Galesburg Register-Mail from Galesburg, Illinois on August 1, 1963 · Page 1
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Galesburg Register-Mail from Galesburg, Illinois · Page 1

Galesburg, Illinois
Issue Date:
Thursday, August 1, 1963
Page 1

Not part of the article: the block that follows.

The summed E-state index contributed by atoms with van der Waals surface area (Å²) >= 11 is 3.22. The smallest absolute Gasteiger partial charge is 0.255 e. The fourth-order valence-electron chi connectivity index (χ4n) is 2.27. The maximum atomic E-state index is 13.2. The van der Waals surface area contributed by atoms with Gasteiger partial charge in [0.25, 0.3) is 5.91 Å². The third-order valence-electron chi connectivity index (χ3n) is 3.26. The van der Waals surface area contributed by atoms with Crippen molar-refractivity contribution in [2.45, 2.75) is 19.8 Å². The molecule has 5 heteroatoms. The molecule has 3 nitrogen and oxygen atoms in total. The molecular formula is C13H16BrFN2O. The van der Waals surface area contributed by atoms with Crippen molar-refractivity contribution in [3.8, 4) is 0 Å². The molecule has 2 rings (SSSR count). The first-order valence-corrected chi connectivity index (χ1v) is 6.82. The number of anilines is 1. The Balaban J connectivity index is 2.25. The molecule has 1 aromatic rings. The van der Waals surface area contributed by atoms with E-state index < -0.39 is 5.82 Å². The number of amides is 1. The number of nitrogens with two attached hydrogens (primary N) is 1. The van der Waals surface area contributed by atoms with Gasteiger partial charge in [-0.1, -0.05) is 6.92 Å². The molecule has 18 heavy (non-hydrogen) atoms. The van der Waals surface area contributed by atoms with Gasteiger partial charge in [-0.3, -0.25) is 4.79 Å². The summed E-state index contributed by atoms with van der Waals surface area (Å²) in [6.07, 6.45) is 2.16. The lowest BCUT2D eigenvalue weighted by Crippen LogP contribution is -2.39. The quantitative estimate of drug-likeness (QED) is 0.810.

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Home Paper of 70 Communities Weather Stripe Brown Showers Likely Tonight and Friday Continued Warm VOLUME LXXII — 180 A Better Nempaper GALESBURG, ILLINOIS — THURSDAY, AUGUST 1, 1963 PRICE SEVEN CENTS Meany Raises Question Of Nationalizing Rails WASHINGTON (AP)-APL-CIO President George Meany said today that if Congress is going to deny rail workers the right to strike it might as well nationalize the railroads. He told the House Commerce Committee that if the railroad work rules dispute comes to a final showdown and the "paramount public interest" forces Congress to deny workers the right to walk off their jobs, "we've come to the point where we've got to determine whether or not an industry in which you've got to compel people to work should be the medium for private profit." "This would be a sad day {or America," Meany said. Urges Bargaining Meany urged approval of the AFL-CIG plan to send labor and management back to the bargaining table under congressional supervision. He opposed as unwarranted compulsion President Kennedy's plan to have the Interstate Commerce Commission set interim work rules for two years. "There is no question that this is compulsory work legislation." On the Senate side of the capitol, that chamber's Commerce Committee was winding up its hearings by giving the unions,another chance to testify on the car* riers* plan to apply new manpower-cutting rules. AEC Slows Underground Atomic Test WASHINGTON (AP)-The government announced today that technical difficulties necessitate postponement of plans to detonate a special nuclear device underground at Carlsbad, N.M., this year as part of its program to develop peaceful uses of nuclear explosives. The project—aimed at studying the possibility of producing new chemical elements by means of nuclear blasts—was originally to be held some time during 1963. The Atomic Energy Commission reported that a postponement was needed because of technical difficulties "related to the development of the special nuclear explosive device required for this experiment." The original plans called for detonation of a device packing somewhat less than 10 kilotons of energy—the equivalent of 10,000 tons of TNT in a tunnel shooting off from a 1,200-foot deep shaft in a Carlsbad salt mine. It was expected that the explo sion would create a cavity ap proximately 80 feet in radius. Watch This Camp SYCAMORE HOLLOW, Kan. <UPI) — Trespassers on this camp ground will be stripped of their clothing, thrown into swimming pool and forced to play volleyball in the nude with members of the opposite sex. A sunbathers association meeting opened here Wednesday. A nudist spokesman said court action would follow the on-the-spot treatment. Sheriff Ropes Bear, Walks Martha Home PAULINE, Neb. (ITI) - Bob Anderson, the sheriff of Adams County, has captured his share of criminals, but confesses to limited experience with bears. After his meeting Wednesday with Martha, he's not sure he cares for bears. It's not that Martha was disagreeable. Uncooperative, maybe, but for a 400-pound black bear, she was rather friendly. That doesn't mean the sheriff had an easy job when he set out to catch her—and get her back home. Keeps Bear Bob and his deputy, Jake Thiel, were alerted that Martha had wandered away from the Grover Stapleman place near here. Stapleman has a string of donkeys he hauls around to stage donkey baseball games for fairs and festivals. He also kept Martha. While Stapleman was out drumming up business, Martha decided to wander. Anderson, Thiel and three other bear "hunters" followed tips and tracked Martha down They spent about two hours in the chase, during which Martha got tangled in some barbed wire and foundered for a while in V-shaped tree trunk. ' Lassoes Martha Anderson, who's pretty fair with a lasso, finally used some borrowed rope to capture her. He and Martha were about two miles from Stapleman's place. So they began trudging down a hot dusty road. Every now and then perhaps because of the heat, Mar tha decided to sit and rest in the middle of the road. A friendly farmer in a pickup truck finally gave them a lift the last quarter-mile. Police Hurt In Chicago Race Fights CHICAGO (AP) — Pour policemen were injured, one reported seriously, Wednesday night as about 100 policemen tried to prevent further racial disturbances in a South Side district. About 500 persons, most of them white, appeared for the third straight night in the district. The trouble centers around 56th and Morgan Streets, about a block rom an apartment building into which two Negro families moved earlier this week. The immediate neighborhood is predominantly white. Police arrested 33 persons, including seven juveniles. One Negro was arrested. The arrests were made for refusal to obey po- orders to disperse. Minor City Hires Negroes BATON ROUGE, La. (AP) Three Negroes have been hired as city policemen—the first of their race on the police force. Chief Wingate White said the three Negroes were among 14 persons who passed a civil service test Tuesday. Reds Say U.S. Plots War ice ights broke out between the po- icemen and several persons. The policemen were injured when they were hit with bricks and stones as they sought to make arrests. One policemen, Louis Pote, 36, was treated for a possible skull fracture at a hospital. Pote identified a Negro, Edward Sperry, 35, as his assailant. Sperry was charged with aggravated assault. The other policemen were released from the hospital after being treated for cuts. Police said about 100 persons, mostly youths, gathered near 57th and Morgan Streets and chanted: Two, four, six, eight—we don't want to integrate." The seven juveniles arrested last night were released into the custody of their parents. The others, except Sperry, were charged with disorderly conduct. Police arrested 31 persons on Monday and Tuesday nights. Ten were juveniles. Crash Kills 10 persons In Ohio TOLEDO, Ohio (AP)—A fiery car-truck collision near Genoa Wednesday night took the lives of 10 persons, eight of them children, wiping out the family of Felix Campos, a migrant crop worker. The 10 had been out for a night at the movies. No one in the six- year-old station wagon survived. The Campos had been working on the farm of Emil Webert near Elmore, Ohio. Charles Strong', 38, of Swariton, jumped from the flaming cab of his. semitrailer after the crash. The highway patrol quoted Strong as saying the car tried to pass another vehicle and hit him headon. Strong was released from the hospital after treatment. Five of the children were mem bers of the Campos family. The parents of the other three were Mr. and Mrs. Camilo Chico. Robertson Will Try for Governor, Backs Barry CHICAGO (UPI)—Hayes Robertson, top Republican in the Democratic stronghold of Cook County, entered the race for the GOP gubernatorial nomination Wednesday with a vow to help put Sen. Barry Goldwater in the White House. "I will campaign for the governorship wearing a button Goldwater button on myj lapel," Robertson said in announcing h i s candidacy 'at a political outing in suburban Flossmoor. Robertson, a staunch conservative and chairman of the Cook County Republican Committee, said he believed Goldwater can be elected president "if he is not sidetracked at the convention." Conservative Will Win "I believe a truly conservative Republican candidate for governor will be elected himself and help Goldwater carry this important state," he said. Charles H. Percy, 43, board chairman of Bell & Howell photographic equipment firm and platform chairman at the i960 GOP national convention, is the only other Republican to announce so far for the seat now held by Pemocratic Gov. Otto Kerner. Robertson coupled his praise of the Arizona Republican senator with a sharp attack on Chicago Mayor Richard J. Daley, one of the nation's top Democrats. He called for an all out GOP effort to save the people of Illinois from the "arrogance and political menace of the Daley machine." Machine Threatens City "Through its control of the city of Chicago, of Cook County and of the state of Minis, it has festered crooked elections, payroll padding, rigged cntracts and a program of high taxes which threaten to bankrupt every citizen of Illinois," Robertson, a former state senator, said. He said the "baneful influence" of the "machine" was driving industry from Illinois and complicating solutions to unemployment. • "A vigorous Republican candidate can defeat the Daley ma- s ' fir Ignore Fighting Early This Week SEOUL, Korea (AP)—Communist North Korea accused the United States today of "war provocation plots" in this divided peninsula. It ignored the Red suicide squad that slipped into South Korea this week and killed three U.S. soldiers. The North Korean Foreign Ministry accused the State Department of trying SEIZE BOMB MATERIALS—An FBI agent surveys bomb casings, part of a cache of munitions seized Wednesday in a resort settlement near New Orleans, La. The agents found over a ton of dynamite, 20 casings for 100-pound bombs, fuses, blasting caps and a 50-pound container of Noudex, used to convert gasoline into napalm jelly. Officials reported the equipment may have been intended for use against Cuba in a bombing raid. UNIFAX Ike Travels Back in Time, Talks on Current Problems NEW YORK (UPI )— Former President Dwight D. Eisenhower was bound today for an "adventure into nostalgia" along the beaches of Normandy and in England. Eisenhower thus described his one-week trip to Europe with his wife, Mamie, during a news conference Wednesday aboard the Queen Elizabeth shortly before the liner sailed. "I plan to walk up and down the Normandy beaches and visit Portsmouth, England," he said. The decision to launch the D-Day Allied invasion of France was reached in a conference room at Portsmouth. The former Chief Executive, who is visiting Europe to make a television documentary film dealing with the invasion, also said current Negro civil rights demonstrations emphasize "the rightful discontent of a minority!" "I understand their purposes," he said. "I agree with those who say they are entitled to their just rights. I disagree with all things that become so violent that they have contrary effects." "Every individual in the United States has a legal and moral obligation to see others enjoy the same rights. We must eliminate every possibility of differentiating between political and economic rights on the basis of color." Eisenhower said he would reserve comment on the recently signed partial nuclear test ban among the United States, Britain and the Soviet Union "because we still have to hear military and scientific opinion on the whole thing." On the GOP presidential nomin- Hayes Robertson chine and improve the business climate in this state," he said. Republican Secretary of State Charles Carpentier is expected to announce his candidacy for the governorship Sunday. Rep. Elmer Hoffman, R-IU., has declared himself a candidate for secretary of state on the Republican ticket. Where to Find It 2 SECTIONS 24 PAGES Abingdon 19 Amusement 6 Bushnell 6 Classified Ads 22-23 Comics-TV-Radio 20 Editorial 4 Food Ssctioa 16-17 Galva - 6 Hospital Notes 6 KaoxviUe M Markets 18 Monmouth 10 Obituary 21 Sports 14-15 Weather 2 Women in the News .... 8-9 ation, he said that he could strongly support "anyone who has been mentioned for the Republican candidacy. . .because I think we can get better leadership from them than we are getting now from the present administration." Ward Nears Death After Operation LONDON (AP) — Dr. Stephen Ward was reported near death io- night. A medical bulletin announced his ' condition had deteriorated after throat surgery to ease his breathing. Convicted on two vice charges growing out' of Britain's sex-and- security scandal, Ward remained in a coma from an overdose of drugs taken Wednesday on the last day of his trial. Surgeons operated on Ward today. States Close Clark Bridge For Repair SPRINGFIELD (UPI) - Motorists will have to detour around the Clark bridge at Alton—which will be closed three weeks for repairs. Motorists from the Illinois side will detour to bridges crossing the Mississippi at Chain of Rocks, west of Madison; Veterans bridge at East St. Louis or other bridges in the East St. Louis area. Motorists from Missouri wishing to cross into Illinois will be directed by detour routes marked in Missouri. The three-week shutdown begins Aug. 12. The bridge is operated jointly by both states. Actress Gives Birth HOLLYWOOD (UPI) - Actress Barbara Rush, 34, and her infant girl were reported in "excellent condition" today at Cedars of Lebanon Hospital. The film, and television star, wife of public relations executive Warren Cowan, gave birth to the six-pound, four-ounce girl Wednesday. The parents had not yet selected a name. Top Navy Job GetsNewMan In Washington WASHINGTON (UPI) - Adm. George W. Anderson Jr., hauled down his flag as chief of naval operations today and relinquished command of the world's largest Navy to an old friend and fellow aviator, Adm. David L. McDon aid. Anderson now will become U.S ambassador to Portugal, entering a diplomatic world with which he is familiar from international military assignments. Colorful Change McDonald, a soft-voiced Geor gian with essentially the same hard ideas as Anderson on the Navy's future, became the nation's top-ranking sea officer in a colorful change of command cere mony at the Washington Navy Yard. There were tributes from Navy Secretary Fred Korth, 19-gun salutes and full honors rendered by squads of Marines and sailors as the Navy observed the time honored tradition of swearing in a new chief. Surprise Choice McDonald's selection by President Kennedy, announced May 6, was a surprise throughout the armed forces. Not the least amazed was McDonald himself. It had been expected generally that Anderson, top military mas last fall's Cuba crisis opera- Ex-GI Leaves China. Heads For Homeland HONG KONG (UPI)—An American captured during the Korean War who chose to stay behind the Bamboo Curtain returned to the West from Communist China to day and said another American may be coming out soon. Lowell D. Skinner, 32, of Akron, Ohio, a former corporal who has not seen the United States since 1950, stepped across the border into this British crown colony shortly after noon. Parents Old "It's about time to go back," he said. "My parents are getting pretty old." Skinner said that during his nine years in Communist China he kept in touch with other Americans among 21 who stayed behind at the end of the Korean fighting. One of them, Scott L. Rush of Marietta, Ohio, indicated he also might be leaving China soon, ae cording to Skinner. He saia Rush was employed as a lathe operator in Wuhan, a big steel center in the central mainland. Seven Remain Besides Rush, seven others of |'the original 21 American prisoners of war are believed still living in Red China. They are: Clarence C. Adams of Memphis Tenn., Howard G. Adams of Corsicana, Tex., John R. Dunn of Baltimore, Md., James G. Vener is of Hawthorne, Calif., Harold H. Webb, of Fort Pierce, Fla., William C. White of Plummersville, Ark., and'Morris R. Wills of Fort Ann, N.Y. Skinner and the others all were dishonorably discharged from the U.S. Army in 1954, and cannot be prosecuted under military jurisdiction as turncoats. to,"cover up the criminal nature of U.S. imperialism in South Korea and to jus- ify the long-term occupation of South Korea by the U.S. Army." Hide War Intents "By playing up the nonexistent threat from the North," said a Communist broadcast, "the U.S. imperialists are foolishly trying to camouflage the war provocation plots they are hatching in the South." North Korea said the Americans are trying to justify "aggressive acts of their own." It said the United States has heightened tension by introducing "atomic weapons and guided missiles and turning South Korea into an atomic base, scrapping and violating the Korea armistice agreement." American commanders in Korea admit they possess weapons capable of firing nuclear warheads, they normally decline comment on whether nuclear warheads are stored in Korea. Ignore 1 Raids The broadcast made no mention of the ambush killing of two U.S. soldiers just south of the demilitarized zone Monday or the skirmish six mills farther south Tuesday in which another American, a South Korean policeman and four North Koreans died- The U.N. command said the North Koreans were carrying weapons used in the ambush Monday. The United States denounced the ambush as a "vicious, unprovoked attack." U.S. Army patrols aided by spotlights searched the banks of the Imjin River along the demilitarized zone for more Communist infiltrators. in tions, would get a second two- year term at the Navy helm and, perhaps, succeed Gen. Maxwell D. Taylor as chairman of the Joint Chiefs of Staff. Kennedy Sets , Education Week From Nov. 1046 WASHINGTON (UPI) - President Kennedy has proclaimed Nov. 10-16 as American Education Week. In his proclamation Wednesday, Kennedy asked Americans to learn about the quality of education and opportunities for the individual which schools, colleges and universities now offer. Woman Needs Donkey LONDON (UPI) - A woman advertised today in the Times of London for a "gentle donkey required to hire for one month; lavish loving care assured." Lineman Dies After Fall From Slippery Pole EL PASO, 111. (UPI)-A telephone lineman was killed when he fell 20 feet down a pole made slippery by rain Wednesday. He was Ivan Work, 40, who died of a fractured skull, a broken neck and a crushed chest. Authorities said his safety belt hadn't been fastened. El Paso is east of Peoria in Woodford County. Court Rules 15 MPH Too Fast for Plane TRIE*R, Germany (AP) - A Trier court has ruled tha^ «» speed of 15 miles an hour is tt • fast for a plane on the ground. A two-seater sports plane, was taxiing from the runway to a hangar at that speed when it hit a woman and injured her badly. Fining the pilot $25 for negligence, the court told him he should have been traveling at "walking pace." Akers Resigns As Ambassador To Netv Zealand WASHINGTON (UPI) - President Kennedy has accepted the resignation of Anthony B. Akers as U.S. ambassador to New Zealand. Press Secretary Pierre Salinger said Wednesday that Akers, a former New York attorney, would be given another government assignment to be announced later. More Quakes ScareSkopje Survivors SKOPJE, Yugoslavia (UPI) — Three new eai'thquakes struck devastated Skopje today, sending its battered residents fleeing into the streets in panic once again but causing no further damage or injuries. However, Yugoslav rescue center officials who announced no new casualties said they would speed up the evacuation of tha city, wrecked by an earthquake last Friday. They said there have been close to 200 tremors since Friday, but that most of them have been minor. Oi'icials also said workers dug out the bodies of three more victims Wednesday night, raising to 857 the total number of dead recovered. Estimates of what the final death toll will be ran between 1,500 and 2,000. But officials said they had "no further hope" of finding more survivors under Skopje's rubble. Polish Leaders Ask Freeman for Surplus Grain WARSAW, Poland (AP) - U.S, Secretary of Agriculture Orville L. Freeman visited Polish farms today after reportedly hearing a plea from Communist leaders for grain to feed this drought-stricken nation. Freeman was received Wednesday by Foreign Minister Adam Rapacki and two members of the politbureau. The talks reportedly covered shipments of U.S. surplus grain to Poland and U.S.-Polish trade. Poland, faced with its second straight poor harvest, is expected to need up to three million ton* of grain imports.